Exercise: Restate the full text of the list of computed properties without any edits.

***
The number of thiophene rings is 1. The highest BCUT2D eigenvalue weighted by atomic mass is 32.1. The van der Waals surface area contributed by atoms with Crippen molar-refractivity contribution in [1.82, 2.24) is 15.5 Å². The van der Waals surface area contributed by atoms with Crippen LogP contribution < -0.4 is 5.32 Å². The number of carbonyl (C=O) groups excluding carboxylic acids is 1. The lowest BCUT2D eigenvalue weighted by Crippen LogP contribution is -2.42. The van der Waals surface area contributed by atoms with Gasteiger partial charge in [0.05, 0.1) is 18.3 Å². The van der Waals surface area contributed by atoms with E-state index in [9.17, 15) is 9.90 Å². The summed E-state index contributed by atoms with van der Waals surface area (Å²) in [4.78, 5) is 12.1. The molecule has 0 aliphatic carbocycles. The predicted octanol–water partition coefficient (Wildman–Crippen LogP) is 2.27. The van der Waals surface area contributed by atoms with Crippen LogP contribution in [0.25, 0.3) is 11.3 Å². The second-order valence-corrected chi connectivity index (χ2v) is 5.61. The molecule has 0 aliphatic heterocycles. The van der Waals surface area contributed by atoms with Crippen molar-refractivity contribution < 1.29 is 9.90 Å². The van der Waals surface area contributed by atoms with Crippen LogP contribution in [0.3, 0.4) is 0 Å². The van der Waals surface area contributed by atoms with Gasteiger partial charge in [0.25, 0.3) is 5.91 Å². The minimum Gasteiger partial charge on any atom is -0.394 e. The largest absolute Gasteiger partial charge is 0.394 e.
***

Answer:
The number of thiophene rings is 1. The highest BCUT2D eigenvalue weighted by atomic mass is 32.1. The van der Waals surface area contributed by atoms with Crippen molar-refractivity contribution in [1.82, 2.24) is 15.5 Å². The van der Waals surface area contributed by atoms with Crippen LogP contribution < -0.4 is 5.32 Å². The number of carbonyl (C=O) groups excluding carboxylic acids is 1. The lowest BCUT2D eigenvalue weighted by Crippen LogP contribution is -2.42. The van der Waals surface area contributed by atoms with Gasteiger partial charge in [0.05, 0.1) is 18.3 Å². The van der Waals surface area contributed by atoms with E-state index in [9.17, 15) is 9.90 Å². The summed E-state index contributed by atoms with van der Waals surface area (Å²) in [4.78, 5) is 12.1. The molecule has 0 aliphatic carbocycles. The predicted octanol–water partition coefficient (Wildman–Crippen LogP) is 2.27. The van der Waals surface area contributed by atoms with Crippen LogP contribution in [0.25, 0.3) is 11.3 Å². The second-order valence-corrected chi connectivity index (χ2v) is 5.61. The molecule has 0 aliphatic heterocycles. The van der Waals surface area contributed by atoms with Crippen molar-refractivity contribution < 1.29 is 9.90 Å². The van der Waals surface area contributed by atoms with Crippen LogP contribution in [0.3, 0.4) is 0 Å². The van der Waals surface area contributed by atoms with Gasteiger partial charge in [0.25, 0.3) is 5.91 Å². The minimum Gasteiger partial charge on any atom is -0.394 e. The largest absolute Gasteiger partial charge is 0.394 e.